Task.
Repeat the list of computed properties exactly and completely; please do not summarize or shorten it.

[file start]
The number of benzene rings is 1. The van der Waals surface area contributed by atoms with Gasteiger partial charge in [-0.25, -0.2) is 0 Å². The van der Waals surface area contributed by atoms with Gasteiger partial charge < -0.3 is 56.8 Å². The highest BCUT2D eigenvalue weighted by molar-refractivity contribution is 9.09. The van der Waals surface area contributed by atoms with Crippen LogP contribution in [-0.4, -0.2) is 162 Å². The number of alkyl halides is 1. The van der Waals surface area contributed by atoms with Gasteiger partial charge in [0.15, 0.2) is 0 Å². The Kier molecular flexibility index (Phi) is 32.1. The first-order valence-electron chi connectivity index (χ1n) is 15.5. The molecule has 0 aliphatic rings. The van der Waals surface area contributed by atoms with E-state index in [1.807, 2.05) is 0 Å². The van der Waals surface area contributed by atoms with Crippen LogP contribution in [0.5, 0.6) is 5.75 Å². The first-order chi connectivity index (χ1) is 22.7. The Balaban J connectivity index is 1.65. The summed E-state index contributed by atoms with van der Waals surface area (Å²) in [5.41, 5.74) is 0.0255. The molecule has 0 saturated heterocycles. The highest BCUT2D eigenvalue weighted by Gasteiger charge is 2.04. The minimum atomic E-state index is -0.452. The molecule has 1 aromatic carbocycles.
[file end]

The number of benzene rings is 1. The van der Waals surface area contributed by atoms with Gasteiger partial charge in [-0.25, -0.2) is 0 Å². The van der Waals surface area contributed by atoms with Gasteiger partial charge < -0.3 is 56.8 Å². The highest BCUT2D eigenvalue weighted by molar-refractivity contribution is 9.09. The van der Waals surface area contributed by atoms with Crippen LogP contribution in [-0.4, -0.2) is 162 Å². The number of alkyl halides is 1. The van der Waals surface area contributed by atoms with Gasteiger partial charge in [0.15, 0.2) is 0 Å². The Kier molecular flexibility index (Phi) is 32.1. The first-order valence-electron chi connectivity index (χ1n) is 15.5. The molecule has 0 aliphatic rings. The van der Waals surface area contributed by atoms with E-state index in [1.807, 2.05) is 0 Å². The van der Waals surface area contributed by atoms with Crippen LogP contribution in [0.5, 0.6) is 5.75 Å². The first-order chi connectivity index (χ1) is 22.7. The Balaban J connectivity index is 1.65. The summed E-state index contributed by atoms with van der Waals surface area (Å²) in [5.41, 5.74) is 0.0255. The molecule has 0 saturated heterocycles. The highest BCUT2D eigenvalue weighted by Gasteiger charge is 2.04. The minimum atomic E-state index is -0.452. The molecule has 1 aromatic carbocycles.